4,000-Year-Old Mummies Are Half Brothers, DNA Analysis Shows

Mummy brothers
The mummies of Khnum-Nakht (left) and Nakht-Ankh (right) date to about 1800 B.C. The DNA extracted from Khnum-Nakht, who died first, was in bad condition. (Image credit: Manchester Museum, The University of Manchester)

Two Egyptian mummies that rested next to each other for nearly 4,000 years are not full brothers, but rather half brothers, finds a new study that used advanced DNA sequencing.

The finding settles a 111-year-old mystery that began when excavators exhumed the two mummies in Deir Rifeh, a village 250 miles (400 kilometers) south of Cairo, in 1907. Both mummies — thought to be of noble lineage, based on their luxurious grave goods and the elite placement of their tomb — had the female name "Khnum-Aa" written on their coffins.

Khnum-Aa was referred to as the mother of both men, but studies in subsequent years couldn't confirm it. Now, by analyzing DNA extracted from the mummies' teeth, researchers have verified that these two ancient Egyptians had the same mother but different fathers. [In Photos: 3,800-Year-Old Coffin Holds Ancient Egyptian Woman]

"This is an extremely rare, perhaps unique, case where we have been able to test an ancient claim of a maternal relationship made in hieroglyphic texts, alongside the bodies of the individuals concerned," study co-researcher Campbell Price, a curator of Egypt and Sudan at the University of Manchester's Manchester Museum in England, told Live Science.

Blood brothers?

The two mummies — named Nakht-Ankh and Khnum-Nakht — lived during the 12th dynasty, which lasted from 1985 B.C. to 1773 B.C. Although Nakht-Ankh was older by at least 20 years, Khnum-Nakht died first, when he was roughly 40 years old, about six months before his brother, according to dates written on their bandages.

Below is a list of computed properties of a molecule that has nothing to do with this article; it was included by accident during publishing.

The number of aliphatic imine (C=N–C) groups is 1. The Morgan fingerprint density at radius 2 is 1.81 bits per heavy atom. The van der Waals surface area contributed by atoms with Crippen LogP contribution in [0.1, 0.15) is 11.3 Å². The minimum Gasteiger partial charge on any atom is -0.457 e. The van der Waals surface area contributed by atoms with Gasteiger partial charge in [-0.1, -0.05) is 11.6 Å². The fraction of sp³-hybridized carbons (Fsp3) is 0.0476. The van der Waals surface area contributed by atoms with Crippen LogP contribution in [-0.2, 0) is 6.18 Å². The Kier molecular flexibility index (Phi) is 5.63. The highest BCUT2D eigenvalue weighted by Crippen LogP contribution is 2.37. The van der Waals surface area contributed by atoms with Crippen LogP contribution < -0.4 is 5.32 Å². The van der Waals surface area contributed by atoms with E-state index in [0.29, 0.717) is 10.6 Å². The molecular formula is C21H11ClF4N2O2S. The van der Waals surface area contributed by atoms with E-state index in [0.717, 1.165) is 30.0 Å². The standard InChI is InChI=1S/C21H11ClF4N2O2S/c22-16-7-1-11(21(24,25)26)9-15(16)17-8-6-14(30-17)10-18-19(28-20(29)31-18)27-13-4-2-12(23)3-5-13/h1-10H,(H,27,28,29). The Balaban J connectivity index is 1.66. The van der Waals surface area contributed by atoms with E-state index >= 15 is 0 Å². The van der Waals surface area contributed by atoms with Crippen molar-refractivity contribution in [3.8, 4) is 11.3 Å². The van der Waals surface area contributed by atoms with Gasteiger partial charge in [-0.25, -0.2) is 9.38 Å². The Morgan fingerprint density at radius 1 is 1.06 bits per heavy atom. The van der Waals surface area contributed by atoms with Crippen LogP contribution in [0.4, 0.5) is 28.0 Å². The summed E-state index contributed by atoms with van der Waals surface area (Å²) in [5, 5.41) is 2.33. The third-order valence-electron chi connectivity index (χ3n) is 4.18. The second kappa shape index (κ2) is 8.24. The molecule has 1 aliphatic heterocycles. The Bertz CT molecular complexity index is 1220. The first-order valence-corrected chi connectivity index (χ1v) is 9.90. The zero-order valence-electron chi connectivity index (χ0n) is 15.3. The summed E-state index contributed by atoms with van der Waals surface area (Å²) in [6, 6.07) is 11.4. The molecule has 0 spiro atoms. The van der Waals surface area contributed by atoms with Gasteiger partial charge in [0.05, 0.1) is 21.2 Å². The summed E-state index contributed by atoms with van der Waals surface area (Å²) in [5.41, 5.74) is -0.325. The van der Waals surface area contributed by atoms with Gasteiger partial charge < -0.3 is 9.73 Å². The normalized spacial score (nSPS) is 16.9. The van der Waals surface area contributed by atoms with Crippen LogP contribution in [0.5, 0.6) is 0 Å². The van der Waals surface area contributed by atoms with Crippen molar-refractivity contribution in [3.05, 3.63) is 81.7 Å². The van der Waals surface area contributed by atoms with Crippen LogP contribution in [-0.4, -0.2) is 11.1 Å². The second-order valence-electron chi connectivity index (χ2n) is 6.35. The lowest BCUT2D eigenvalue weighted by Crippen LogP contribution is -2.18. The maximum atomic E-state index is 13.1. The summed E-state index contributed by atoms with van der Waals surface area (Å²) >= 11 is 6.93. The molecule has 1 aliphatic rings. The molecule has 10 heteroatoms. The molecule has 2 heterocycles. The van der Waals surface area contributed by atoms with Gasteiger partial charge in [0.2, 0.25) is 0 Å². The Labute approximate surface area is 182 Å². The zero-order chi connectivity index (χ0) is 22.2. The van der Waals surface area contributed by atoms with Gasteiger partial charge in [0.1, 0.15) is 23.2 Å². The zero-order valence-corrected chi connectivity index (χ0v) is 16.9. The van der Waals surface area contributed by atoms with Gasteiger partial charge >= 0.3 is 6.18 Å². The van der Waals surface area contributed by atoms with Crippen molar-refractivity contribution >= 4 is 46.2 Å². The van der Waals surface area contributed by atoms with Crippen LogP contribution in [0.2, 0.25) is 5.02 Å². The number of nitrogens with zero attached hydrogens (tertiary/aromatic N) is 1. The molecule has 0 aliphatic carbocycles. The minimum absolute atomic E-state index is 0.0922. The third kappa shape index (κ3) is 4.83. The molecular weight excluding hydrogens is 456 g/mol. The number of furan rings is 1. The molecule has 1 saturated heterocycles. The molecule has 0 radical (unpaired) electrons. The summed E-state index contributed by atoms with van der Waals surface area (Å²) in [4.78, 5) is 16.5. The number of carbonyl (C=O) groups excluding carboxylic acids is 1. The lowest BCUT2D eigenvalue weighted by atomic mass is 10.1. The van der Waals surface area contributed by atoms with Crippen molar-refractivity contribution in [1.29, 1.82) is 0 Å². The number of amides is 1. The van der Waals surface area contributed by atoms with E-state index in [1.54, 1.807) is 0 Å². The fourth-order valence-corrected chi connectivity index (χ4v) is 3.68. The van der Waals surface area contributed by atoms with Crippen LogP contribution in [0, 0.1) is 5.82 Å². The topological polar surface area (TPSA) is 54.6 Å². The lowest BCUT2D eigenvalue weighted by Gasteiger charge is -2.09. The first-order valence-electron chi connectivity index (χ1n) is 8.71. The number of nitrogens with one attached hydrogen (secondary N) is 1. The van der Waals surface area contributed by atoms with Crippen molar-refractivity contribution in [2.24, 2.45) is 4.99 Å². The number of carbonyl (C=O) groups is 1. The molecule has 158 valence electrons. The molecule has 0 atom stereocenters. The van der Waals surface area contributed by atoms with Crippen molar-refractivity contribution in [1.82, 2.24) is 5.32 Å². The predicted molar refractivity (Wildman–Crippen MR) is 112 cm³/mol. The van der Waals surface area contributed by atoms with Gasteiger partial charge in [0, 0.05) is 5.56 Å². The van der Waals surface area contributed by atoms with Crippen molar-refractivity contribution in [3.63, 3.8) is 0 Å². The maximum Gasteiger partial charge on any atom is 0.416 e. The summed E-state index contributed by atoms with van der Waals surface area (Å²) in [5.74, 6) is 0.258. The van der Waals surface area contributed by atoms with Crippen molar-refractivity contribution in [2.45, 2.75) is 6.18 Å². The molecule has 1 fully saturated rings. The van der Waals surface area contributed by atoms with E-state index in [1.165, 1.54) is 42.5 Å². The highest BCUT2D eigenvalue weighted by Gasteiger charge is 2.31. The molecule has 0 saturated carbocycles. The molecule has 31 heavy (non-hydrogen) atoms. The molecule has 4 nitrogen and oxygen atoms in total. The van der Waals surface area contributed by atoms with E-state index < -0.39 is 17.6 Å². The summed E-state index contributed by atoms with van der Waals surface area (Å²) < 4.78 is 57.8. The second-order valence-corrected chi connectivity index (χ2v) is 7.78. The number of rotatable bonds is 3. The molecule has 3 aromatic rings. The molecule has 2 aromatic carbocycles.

Further analyses revealed that the fathers of the men weren't named in the inscriptions but rather were referred to as a local ruler. With little else to go on, researchers tried a variety of techniques to determine whether the mummies were, in fact, brothers.

Margaret Murray and her colleagues unwrap the mummy of Nakht-Ankh, which was sent from Egypt to Manchester in 1908. (Image credit: Courtesy Manchester Museum, University of Manchester)

For instance, Margaret Murray and her colleagues, who studied the mummies when they were brought to the University of Manchester in 1908, concluded that the two were not related after studying the anatomy of the mummies' skulls and bodies. In the 1970s, an examination of the mummies' skin pigmentation led researchers to the same conclusion. 

"Previous analyses have been inconclusive or contradictory," Price said. "Only now has technology developed far enough to allow this type of study."

DNA analysis

To get to the bottom of the mystery, researchers extracted DNA from two molars from each mummy. However, the DNA quality in Khnum-Nakht was so poor, the researchers had to extract a third molar from him. (Khnum-Nakht likely died unexpectedly, as his mummy was not eviscerated — that is, the organs had not been removed — and the mummy was in worse condition than Nakht-Ankh, the researchers said.)

Then, the researchers analyzed the mitochondrial DNA (genetic material passed down from the mother) and Y chromosomal DNA (genetic material passed down from the father). 

"The two mummies had identical mitochondrial profiles, [so] we can be sure they were related maternally," the study's lead researcher, Konstantina Drosou, a research associate at the Manchester Institute of Biotechnology, in the United Kingdom, told Live Science. "For the Y chromosome, the results were less complete due to the fact that the Y chromosome exists in only one copy per cell, whereas the mitochondrial DNA exists in multiple copies per cell." [In Photos: Ancient Egyptian Tombs Decorated with Creatures]

Even so, the Y chromosome results indicated that the two men likely had different fathers.

The study is published in the February issue of the Journal of Archaeological Science: Reports.

Original article on Live Science.

Laura Geggel

Laura is the archaeology and Life's Little Mysteries editor at Live Science. She also reports on general science, including paleontology. Her work has appeared in The New York Times, Scholastic, Popular Science and Spectrum, a site on autism research. She has won multiple awards from the Society of Professional Journalists and the Washington Newspaper Publishers Association for her reporting at a weekly newspaper near Seattle. Laura holds a bachelor's degree in English literature and psychology from Washington University in St. Louis and a master's degree in science writing from NYU.